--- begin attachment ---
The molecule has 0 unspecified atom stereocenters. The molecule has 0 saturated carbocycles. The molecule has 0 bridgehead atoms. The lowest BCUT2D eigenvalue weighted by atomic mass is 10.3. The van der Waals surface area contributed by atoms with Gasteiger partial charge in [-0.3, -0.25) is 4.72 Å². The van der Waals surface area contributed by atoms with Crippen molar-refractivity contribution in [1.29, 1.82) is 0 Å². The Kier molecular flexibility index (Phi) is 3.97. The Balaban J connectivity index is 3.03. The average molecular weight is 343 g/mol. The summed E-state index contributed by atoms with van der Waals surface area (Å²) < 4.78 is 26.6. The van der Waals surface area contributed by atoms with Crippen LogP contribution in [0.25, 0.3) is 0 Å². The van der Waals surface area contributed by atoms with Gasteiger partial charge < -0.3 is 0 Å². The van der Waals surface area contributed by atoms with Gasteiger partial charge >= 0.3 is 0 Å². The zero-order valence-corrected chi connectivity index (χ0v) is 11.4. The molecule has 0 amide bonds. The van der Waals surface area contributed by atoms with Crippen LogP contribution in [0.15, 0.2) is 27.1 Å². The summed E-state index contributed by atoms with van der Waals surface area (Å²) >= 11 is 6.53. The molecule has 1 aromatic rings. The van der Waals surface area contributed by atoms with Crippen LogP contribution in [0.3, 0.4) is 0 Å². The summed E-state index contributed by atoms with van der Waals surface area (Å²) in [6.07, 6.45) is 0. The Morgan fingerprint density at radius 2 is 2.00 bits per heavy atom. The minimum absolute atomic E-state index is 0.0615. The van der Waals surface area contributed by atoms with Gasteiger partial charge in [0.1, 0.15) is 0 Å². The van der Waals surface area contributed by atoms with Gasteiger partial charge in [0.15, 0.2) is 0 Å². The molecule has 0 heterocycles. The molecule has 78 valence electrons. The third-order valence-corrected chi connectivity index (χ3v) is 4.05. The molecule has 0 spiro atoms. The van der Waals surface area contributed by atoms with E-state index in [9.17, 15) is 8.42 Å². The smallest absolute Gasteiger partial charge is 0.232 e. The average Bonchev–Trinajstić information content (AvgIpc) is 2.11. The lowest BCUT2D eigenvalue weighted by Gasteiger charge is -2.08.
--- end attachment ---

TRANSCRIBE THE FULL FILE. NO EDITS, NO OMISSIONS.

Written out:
The molecule has 0 unspecified atom stereocenters. The molecule has 0 saturated carbocycles. The molecule has 0 bridgehead atoms. The lowest BCUT2D eigenvalue weighted by atomic mass is 10.3. The van der Waals surface area contributed by atoms with Gasteiger partial charge in [-0.3, -0.25) is 4.72 Å². The van der Waals surface area contributed by atoms with Crippen molar-refractivity contribution in [1.29, 1.82) is 0 Å². The Kier molecular flexibility index (Phi) is 3.97. The Balaban J connectivity index is 3.03. The average molecular weight is 343 g/mol. The summed E-state index contributed by atoms with van der Waals surface area (Å²) < 4.78 is 26.6. The van der Waals surface area contributed by atoms with Crippen LogP contribution in [0.25, 0.3) is 0 Å². The van der Waals surface area contributed by atoms with Gasteiger partial charge < -0.3 is 0 Å². The van der Waals surface area contributed by atoms with Gasteiger partial charge >= 0.3 is 0 Å². The zero-order valence-corrected chi connectivity index (χ0v) is 11.4. The molecule has 0 amide bonds. The van der Waals surface area contributed by atoms with Crippen LogP contribution in [0.15, 0.2) is 27.1 Å². The summed E-state index contributed by atoms with van der Waals surface area (Å²) >= 11 is 6.53. The molecule has 1 aromatic rings. The van der Waals surface area contributed by atoms with Crippen LogP contribution in [0.3, 0.4) is 0 Å². The summed E-state index contributed by atoms with van der Waals surface area (Å²) in [6.07, 6.45) is 0. The Morgan fingerprint density at radius 2 is 2.00 bits per heavy atom. The minimum absolute atomic E-state index is 0.0615. The van der Waals surface area contributed by atoms with Gasteiger partial charge in [0.1, 0.15) is 0 Å². The van der Waals surface area contributed by atoms with Gasteiger partial charge in [0.15, 0.2) is 0 Å². The molecule has 0 heterocycles. The molecule has 78 valence electrons. The third-order valence-corrected chi connectivity index (χ3v) is 4.05. The molecule has 0 spiro atoms. The van der Waals surface area contributed by atoms with E-state index in [9.17, 15) is 8.42 Å². The smallest absolute Gasteiger partial charge is 0.232 e. The average Bonchev–Trinajstić information content (AvgIpc) is 2.11. The lowest BCUT2D eigenvalue weighted by Gasteiger charge is -2.08.